Post Doctoral Fellow
Phoebe Friesen is a Post Doctoral Fellow at the Ethox Centre at the University of Oxford, with broad interests related to research ethics, philosophy of science, and bioethics. Among other topics in philosophy, she has written about the role of responsibility in the allocation of health care resources, shifts in research ethics within the United States since the publication of the Belmont Report, and the ethics of nonconsensual pelvic examinations on women under anesthetic for medical education. Her work at the Centre involves developing and delivering collaborative, research-based ethics support for researchers across Oxford’s Biomedical Research Center (BRC)’s 16 themes, as well as providing the BRC with an overarching and systematic ethics strategy that can help to identify ethical issues in research and governance.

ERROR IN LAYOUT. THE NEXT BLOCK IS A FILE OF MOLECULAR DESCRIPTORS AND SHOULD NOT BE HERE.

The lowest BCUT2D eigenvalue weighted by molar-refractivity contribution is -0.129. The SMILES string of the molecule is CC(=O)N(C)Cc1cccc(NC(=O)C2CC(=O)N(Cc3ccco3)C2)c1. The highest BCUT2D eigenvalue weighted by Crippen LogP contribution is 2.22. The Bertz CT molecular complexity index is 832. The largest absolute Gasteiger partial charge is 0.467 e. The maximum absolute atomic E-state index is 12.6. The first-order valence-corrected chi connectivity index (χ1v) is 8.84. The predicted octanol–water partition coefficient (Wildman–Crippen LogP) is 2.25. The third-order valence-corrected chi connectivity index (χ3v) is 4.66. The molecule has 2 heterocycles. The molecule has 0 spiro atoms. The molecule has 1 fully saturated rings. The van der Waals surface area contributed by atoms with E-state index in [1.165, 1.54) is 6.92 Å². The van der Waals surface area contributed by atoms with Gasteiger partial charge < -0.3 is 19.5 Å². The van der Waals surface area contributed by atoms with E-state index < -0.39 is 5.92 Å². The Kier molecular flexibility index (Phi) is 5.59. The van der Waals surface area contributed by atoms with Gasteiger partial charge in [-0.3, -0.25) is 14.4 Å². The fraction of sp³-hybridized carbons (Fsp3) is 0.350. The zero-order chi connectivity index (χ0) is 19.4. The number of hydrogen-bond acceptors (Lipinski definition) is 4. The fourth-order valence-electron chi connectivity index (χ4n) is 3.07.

Phoebe’s doctoral research, at the CUNY Graduate Center in New York, offered a philosophical account of the placebo effect and considered implications of the account for clinical practice as well as for the issue of demarcating between science and pseudoscience. While pursuing her PhD, Phoebe worked as a Research Associate at NYU’s Division of Medical Ethics, a Teaching Fellow at Baruch College, and a Teaching Assistant in NYU’s Department of Bioethics. She also initiated two qualitative research projects exploring experiences of early psychosis and alternative forms of care. These projects include participants from OnTrackNY, a program developed by the Center for Practice Innovations within the New York State Psychiatric Institute, and the Parachute Project, which takes inspiration from the Open Dialogue approach to psychosis developed in Finland and is housed within the Visiting Nurse Service of New York. Before her PhD, Phoebe received a Master’s Degree in philosophy from Western University, and earned Bachelor’s Degrees in both psychology and philosophy from the University of Victoria. Between and during these educational pursuits, she spent over a decade working and volunteering in mental health care settings, on the front line as well as within policy and research settings.